A word of warning before I begin: PICTURES DO NOT DO THIS DISH ANY JUSTICE!!!
Just.think of this dish as a 25 minute wonder that comes out of your kitchen shining and glistening in its own glory, and you know you have actually spent less than 10 minutes preparing it (if you have a blender in hand, or have access to ready made pastes) and well, a measly 5 minutes using your trusty mortar and pestle or “shil” is required to properly grind the poppy seeds and the cashew. However, we seem to have made a breakthrough here, where I REALIZED quite suddenly that to make a good paste what you really need is YOUR PERSONAL SHIL NORA to do this job. If not, the mortar and pestle and about 5-6 minutes of grinding. Otherwise, this dish is a breeze. And if you live in one of those countries where you get poppy seed paste ready made, HAPPY DAYS!
The Rezala is one of those dishes I grew up on. When I was a child, my father would sometimes visit Chandni Chowk, and he would, on very rare occasions, take me to Sabir and get me a plate of mutton/chicken rezala, with a single naan roti. I would soak up the naan roti in the beautiful rich white gravy, and chew slowly, sometimes taking a bite off the single red chilli that came with the comforting broth, swirling milkily in the broth that was a fantasy of rich creamy goodness and hints of heat. The chilli would soak up all the juices, and as I sucked it, the heat would burst into my mouth, a clear taste of tangy yogurt gravy would be immediately chased by the raw flavor of the chilli and the heat… it was a symphony I dreamt of for days afterwards.
So, This is what you do.
STEP ONE: Marinade 1 kilo of chicken pieces, preferably with bones, and cut in large chunks (ideally you should have about 12-15 pieces) in 150 gms of plain yogurt (preferably the one with some fat remaining), 100 gms of onion paste, 1 tsp ginger paste, 2 tsp poppy seed paste, 2 tsp cashew paste (in my kitchen, the onion, ginger and cashew go together with the yogurt in the blender for a 2 minute spin), a big pinch of nutmeg powder, grated freshly, a big pinch of salt and a big pinch of sugar.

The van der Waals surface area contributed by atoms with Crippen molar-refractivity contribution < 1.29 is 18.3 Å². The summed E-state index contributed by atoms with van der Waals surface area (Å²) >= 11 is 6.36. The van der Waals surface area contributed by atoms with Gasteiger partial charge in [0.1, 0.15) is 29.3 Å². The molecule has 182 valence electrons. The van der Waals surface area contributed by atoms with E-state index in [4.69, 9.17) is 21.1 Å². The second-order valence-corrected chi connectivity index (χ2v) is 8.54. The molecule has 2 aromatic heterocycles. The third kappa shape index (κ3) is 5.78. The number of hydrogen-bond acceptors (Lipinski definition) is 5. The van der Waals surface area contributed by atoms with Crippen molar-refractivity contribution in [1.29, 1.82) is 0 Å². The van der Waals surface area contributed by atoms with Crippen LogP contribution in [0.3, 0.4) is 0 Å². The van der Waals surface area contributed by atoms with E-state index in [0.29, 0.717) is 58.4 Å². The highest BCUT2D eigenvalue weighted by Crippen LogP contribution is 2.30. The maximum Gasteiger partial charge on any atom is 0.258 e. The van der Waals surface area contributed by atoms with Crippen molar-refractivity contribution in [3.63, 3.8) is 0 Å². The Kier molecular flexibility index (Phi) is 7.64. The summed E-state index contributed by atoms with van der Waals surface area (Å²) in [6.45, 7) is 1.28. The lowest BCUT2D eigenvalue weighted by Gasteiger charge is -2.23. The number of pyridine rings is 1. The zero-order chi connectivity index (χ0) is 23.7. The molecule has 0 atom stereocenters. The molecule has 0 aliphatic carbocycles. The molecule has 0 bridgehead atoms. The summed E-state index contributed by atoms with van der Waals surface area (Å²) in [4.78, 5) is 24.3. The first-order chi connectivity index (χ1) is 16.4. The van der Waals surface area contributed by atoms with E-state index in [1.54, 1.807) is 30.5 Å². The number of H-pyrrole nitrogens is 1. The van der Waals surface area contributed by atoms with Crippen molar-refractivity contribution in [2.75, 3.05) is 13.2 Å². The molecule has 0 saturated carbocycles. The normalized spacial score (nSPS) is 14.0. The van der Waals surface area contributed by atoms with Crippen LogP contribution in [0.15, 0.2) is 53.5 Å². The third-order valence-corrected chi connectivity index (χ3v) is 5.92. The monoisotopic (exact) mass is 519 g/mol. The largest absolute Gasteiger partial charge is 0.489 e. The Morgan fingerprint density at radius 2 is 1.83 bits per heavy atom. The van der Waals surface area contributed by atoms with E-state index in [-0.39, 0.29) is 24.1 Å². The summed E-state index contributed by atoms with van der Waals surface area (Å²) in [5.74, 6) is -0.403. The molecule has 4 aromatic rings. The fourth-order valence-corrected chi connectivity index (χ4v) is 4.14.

STEP TWO: Inside a pressure cooker, heat a bit of refined odorless oil (something like plain sunflower/canola/peanut/safflower/soybean/rice bran oil works), about 2 tbsp worth over medium heat. Roll it around the pan till it coats the sides. The goal is to not make your meat stick. Now, to it add 2 big black cardamoms (boro elach), 2 sticks of cinnamon, 5 cloves, and 6-7 whole dried red chillies. Let the heat seep into the spices till they release their beautiful aroma and make your kitchen smell heavenly.
STEP THREE: Reduce the temperature of the pressure cooker to a simmer and add your chicken, making sure the chicken gets to be spread evenly around and sits on a layer rather than getting lumped up. Pour in whatever marinade left over, and cover the pressure cooker lid, sealing it off. Raise temperature to high and let the pressure come to full force. Reduce heat, and let pressure cook for 15 minutes, or 3 whistles, whichever comes first. Immediately turn off heat and let the pressure cool down. It would take 15-20 minutes for the pressure to cool. RELAX.
STEP FOUR: Combine 4 tbsp milk with a large pinch of saffron and/or a tbsp of kewra water (I omit either one of them because I find that each one has its own brand of smell and taste and mostly overbalances the other) and pour it in. DO NOT HEAT AGAIN at this point. Check for salt, and adjust seasonings accordingly. Now, this dish is not great when the milk curdles, so you can always cook till Step 3 and before eating add Step Four to stop the milk from curdling. Serve with rice, rotis, naan, pita, you name it! Its absolutely beautiful.